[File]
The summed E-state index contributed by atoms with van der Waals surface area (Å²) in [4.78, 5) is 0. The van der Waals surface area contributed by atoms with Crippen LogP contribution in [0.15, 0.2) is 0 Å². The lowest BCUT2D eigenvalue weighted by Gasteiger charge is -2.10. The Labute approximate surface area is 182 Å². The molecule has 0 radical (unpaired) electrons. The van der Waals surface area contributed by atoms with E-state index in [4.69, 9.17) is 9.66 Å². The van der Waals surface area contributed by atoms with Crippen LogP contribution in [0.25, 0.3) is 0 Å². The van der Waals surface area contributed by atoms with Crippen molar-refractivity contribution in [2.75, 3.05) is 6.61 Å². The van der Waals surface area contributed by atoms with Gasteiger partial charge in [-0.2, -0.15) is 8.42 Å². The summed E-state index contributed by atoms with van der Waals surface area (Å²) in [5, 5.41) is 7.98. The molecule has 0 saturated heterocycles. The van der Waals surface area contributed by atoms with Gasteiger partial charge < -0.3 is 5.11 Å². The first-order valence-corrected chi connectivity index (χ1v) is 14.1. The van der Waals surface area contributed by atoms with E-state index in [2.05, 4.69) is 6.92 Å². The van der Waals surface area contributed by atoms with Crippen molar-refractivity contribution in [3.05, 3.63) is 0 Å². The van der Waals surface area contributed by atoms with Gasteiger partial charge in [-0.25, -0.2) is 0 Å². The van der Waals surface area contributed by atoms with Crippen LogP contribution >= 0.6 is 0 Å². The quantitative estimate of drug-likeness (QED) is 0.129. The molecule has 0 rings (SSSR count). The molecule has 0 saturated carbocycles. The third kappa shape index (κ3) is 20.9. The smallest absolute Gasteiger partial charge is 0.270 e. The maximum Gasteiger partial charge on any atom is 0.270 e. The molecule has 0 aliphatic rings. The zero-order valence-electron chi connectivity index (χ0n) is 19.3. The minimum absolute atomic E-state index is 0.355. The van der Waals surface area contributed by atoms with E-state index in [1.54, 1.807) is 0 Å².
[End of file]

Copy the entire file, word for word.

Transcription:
The summed E-state index contributed by atoms with van der Waals surface area (Å²) in [4.78, 5) is 0. The van der Waals surface area contributed by atoms with Crippen LogP contribution in [0.15, 0.2) is 0 Å². The lowest BCUT2D eigenvalue weighted by Gasteiger charge is -2.10. The Labute approximate surface area is 182 Å². The molecule has 0 radical (unpaired) electrons. The van der Waals surface area contributed by atoms with E-state index in [4.69, 9.17) is 9.66 Å². The van der Waals surface area contributed by atoms with Crippen LogP contribution in [0.25, 0.3) is 0 Å². The van der Waals surface area contributed by atoms with Crippen molar-refractivity contribution in [2.75, 3.05) is 6.61 Å². The van der Waals surface area contributed by atoms with Gasteiger partial charge in [-0.2, -0.15) is 8.42 Å². The summed E-state index contributed by atoms with van der Waals surface area (Å²) in [5, 5.41) is 7.98. The molecule has 0 saturated heterocycles. The van der Waals surface area contributed by atoms with Gasteiger partial charge < -0.3 is 5.11 Å². The first-order valence-corrected chi connectivity index (χ1v) is 14.1. The van der Waals surface area contributed by atoms with E-state index in [2.05, 4.69) is 6.92 Å². The van der Waals surface area contributed by atoms with Crippen molar-refractivity contribution in [3.05, 3.63) is 0 Å². The van der Waals surface area contributed by atoms with Gasteiger partial charge in [-0.25, -0.2) is 0 Å². The van der Waals surface area contributed by atoms with Crippen LogP contribution >= 0.6 is 0 Å². The quantitative estimate of drug-likeness (QED) is 0.129. The molecule has 0 rings (SSSR count). The molecule has 0 saturated carbocycles. The third kappa shape index (κ3) is 20.9. The smallest absolute Gasteiger partial charge is 0.270 e. The maximum Gasteiger partial charge on any atom is 0.270 e. The molecule has 0 aliphatic rings. The zero-order valence-electron chi connectivity index (χ0n) is 19.3. The minimum absolute atomic E-state index is 0.355. The van der Waals surface area contributed by atoms with E-state index in [1.54, 1.807) is 0 Å².